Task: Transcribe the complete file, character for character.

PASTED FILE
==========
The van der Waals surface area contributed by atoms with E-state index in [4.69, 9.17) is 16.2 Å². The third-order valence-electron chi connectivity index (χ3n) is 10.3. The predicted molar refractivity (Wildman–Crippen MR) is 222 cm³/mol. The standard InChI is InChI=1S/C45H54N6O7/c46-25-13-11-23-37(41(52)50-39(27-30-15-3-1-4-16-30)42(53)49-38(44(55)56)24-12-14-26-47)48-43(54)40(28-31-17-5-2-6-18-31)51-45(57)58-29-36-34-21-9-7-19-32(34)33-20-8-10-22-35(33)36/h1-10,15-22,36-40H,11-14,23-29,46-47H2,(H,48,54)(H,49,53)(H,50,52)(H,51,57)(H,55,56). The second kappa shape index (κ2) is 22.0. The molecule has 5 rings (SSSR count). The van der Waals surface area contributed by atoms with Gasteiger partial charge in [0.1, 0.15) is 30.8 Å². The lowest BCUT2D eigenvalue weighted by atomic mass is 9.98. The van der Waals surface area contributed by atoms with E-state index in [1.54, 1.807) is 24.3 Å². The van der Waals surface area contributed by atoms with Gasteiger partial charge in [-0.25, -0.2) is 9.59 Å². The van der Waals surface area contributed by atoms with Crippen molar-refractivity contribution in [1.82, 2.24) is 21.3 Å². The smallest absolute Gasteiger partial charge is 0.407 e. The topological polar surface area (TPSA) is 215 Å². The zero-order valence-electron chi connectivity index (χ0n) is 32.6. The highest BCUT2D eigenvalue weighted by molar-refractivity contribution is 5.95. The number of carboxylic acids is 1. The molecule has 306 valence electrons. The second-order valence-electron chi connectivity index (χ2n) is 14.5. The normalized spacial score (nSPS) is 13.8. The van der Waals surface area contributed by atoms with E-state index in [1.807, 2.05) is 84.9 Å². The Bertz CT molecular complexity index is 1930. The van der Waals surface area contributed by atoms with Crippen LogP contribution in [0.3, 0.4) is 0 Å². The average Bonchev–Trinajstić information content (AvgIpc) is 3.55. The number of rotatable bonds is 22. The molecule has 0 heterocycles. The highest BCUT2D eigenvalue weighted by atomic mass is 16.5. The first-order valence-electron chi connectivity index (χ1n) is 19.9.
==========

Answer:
The van der Waals surface area contributed by atoms with E-state index in [4.69, 9.17) is 16.2 Å². The third-order valence-electron chi connectivity index (χ3n) is 10.3. The predicted molar refractivity (Wildman–Crippen MR) is 222 cm³/mol. The standard InChI is InChI=1S/C45H54N6O7/c46-25-13-11-23-37(41(52)50-39(27-30-15-3-1-4-16-30)42(53)49-38(44(55)56)24-12-14-26-47)48-43(54)40(28-31-17-5-2-6-18-31)51-45(57)58-29-36-34-21-9-7-19-32(34)33-20-8-10-22-35(33)36/h1-10,15-22,36-40H,11-14,23-29,46-47H2,(H,48,54)(H,49,53)(H,50,52)(H,51,57)(H,55,56). The second kappa shape index (κ2) is 22.0. The molecule has 5 rings (SSSR count). The van der Waals surface area contributed by atoms with Gasteiger partial charge in [0.1, 0.15) is 30.8 Å². The lowest BCUT2D eigenvalue weighted by atomic mass is 9.98. The van der Waals surface area contributed by atoms with E-state index in [1.54, 1.807) is 24.3 Å². The van der Waals surface area contributed by atoms with Gasteiger partial charge in [-0.25, -0.2) is 9.59 Å². The van der Waals surface area contributed by atoms with Crippen molar-refractivity contribution in [1.82, 2.24) is 21.3 Å². The smallest absolute Gasteiger partial charge is 0.407 e. The topological polar surface area (TPSA) is 215 Å². The zero-order valence-electron chi connectivity index (χ0n) is 32.6. The highest BCUT2D eigenvalue weighted by molar-refractivity contribution is 5.95. The number of carboxylic acids is 1. The molecule has 306 valence electrons. The second-order valence-electron chi connectivity index (χ2n) is 14.5. The normalized spacial score (nSPS) is 13.8. The van der Waals surface area contributed by atoms with E-state index in [1.807, 2.05) is 84.9 Å². The Bertz CT molecular complexity index is 1930. The van der Waals surface area contributed by atoms with Crippen LogP contribution in [0.3, 0.4) is 0 Å². The average Bonchev–Trinajstić information content (AvgIpc) is 3.55. The number of rotatable bonds is 22. The molecule has 0 heterocycles. The highest BCUT2D eigenvalue weighted by atomic mass is 16.5. The first-order valence-electron chi connectivity index (χ1n) is 19.9.